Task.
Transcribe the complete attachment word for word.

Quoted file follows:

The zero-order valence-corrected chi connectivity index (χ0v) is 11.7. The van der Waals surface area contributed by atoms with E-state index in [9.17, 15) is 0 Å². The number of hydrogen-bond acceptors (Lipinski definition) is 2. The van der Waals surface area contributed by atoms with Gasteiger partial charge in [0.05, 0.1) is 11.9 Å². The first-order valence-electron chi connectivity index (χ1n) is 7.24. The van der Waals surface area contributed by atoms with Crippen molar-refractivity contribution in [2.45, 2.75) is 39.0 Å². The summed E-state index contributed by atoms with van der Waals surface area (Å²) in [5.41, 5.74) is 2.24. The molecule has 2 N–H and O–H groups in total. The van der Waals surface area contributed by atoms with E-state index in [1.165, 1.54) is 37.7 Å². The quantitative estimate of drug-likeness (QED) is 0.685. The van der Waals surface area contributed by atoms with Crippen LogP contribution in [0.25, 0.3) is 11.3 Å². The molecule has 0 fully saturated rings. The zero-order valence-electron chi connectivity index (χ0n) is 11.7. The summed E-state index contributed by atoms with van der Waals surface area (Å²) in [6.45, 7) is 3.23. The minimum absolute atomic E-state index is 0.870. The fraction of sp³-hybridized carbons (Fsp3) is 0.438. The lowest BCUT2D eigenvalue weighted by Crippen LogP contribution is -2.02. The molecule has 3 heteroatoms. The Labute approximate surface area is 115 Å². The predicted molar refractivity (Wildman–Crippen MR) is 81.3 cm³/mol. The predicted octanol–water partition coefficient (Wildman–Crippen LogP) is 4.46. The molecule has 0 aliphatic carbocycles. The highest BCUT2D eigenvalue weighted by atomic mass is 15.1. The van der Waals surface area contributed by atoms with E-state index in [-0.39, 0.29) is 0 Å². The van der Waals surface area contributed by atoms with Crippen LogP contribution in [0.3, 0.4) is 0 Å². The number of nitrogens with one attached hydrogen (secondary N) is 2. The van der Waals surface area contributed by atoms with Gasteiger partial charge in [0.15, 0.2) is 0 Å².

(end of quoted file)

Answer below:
The zero-order valence-corrected chi connectivity index (χ0v) is 11.7. The van der Waals surface area contributed by atoms with E-state index in [9.17, 15) is 0 Å². The number of hydrogen-bond acceptors (Lipinski definition) is 2. The van der Waals surface area contributed by atoms with Gasteiger partial charge in [0.05, 0.1) is 11.9 Å². The first-order valence-electron chi connectivity index (χ1n) is 7.24. The van der Waals surface area contributed by atoms with Crippen molar-refractivity contribution in [2.45, 2.75) is 39.0 Å². The summed E-state index contributed by atoms with van der Waals surface area (Å²) in [5.41, 5.74) is 2.24. The molecule has 2 N–H and O–H groups in total. The van der Waals surface area contributed by atoms with E-state index in [1.165, 1.54) is 37.7 Å². The quantitative estimate of drug-likeness (QED) is 0.685. The van der Waals surface area contributed by atoms with Crippen LogP contribution in [0.25, 0.3) is 11.3 Å². The molecule has 0 fully saturated rings. The zero-order valence-electron chi connectivity index (χ0n) is 11.7. The summed E-state index contributed by atoms with van der Waals surface area (Å²) in [6.45, 7) is 3.23. The minimum absolute atomic E-state index is 0.870. The fraction of sp³-hybridized carbons (Fsp3) is 0.438. The lowest BCUT2D eigenvalue weighted by Crippen LogP contribution is -2.02. The molecule has 3 heteroatoms. The Labute approximate surface area is 115 Å². The predicted molar refractivity (Wildman–Crippen MR) is 81.3 cm³/mol. The predicted octanol–water partition coefficient (Wildman–Crippen LogP) is 4.46. The molecule has 0 aliphatic carbocycles. The highest BCUT2D eigenvalue weighted by atomic mass is 15.1. The van der Waals surface area contributed by atoms with E-state index in [-0.39, 0.29) is 0 Å². The van der Waals surface area contributed by atoms with Crippen LogP contribution in [0.3, 0.4) is 0 Å². The number of nitrogens with one attached hydrogen (secondary N) is 2. The van der Waals surface area contributed by atoms with Gasteiger partial charge in [0.15, 0.2) is 0 Å².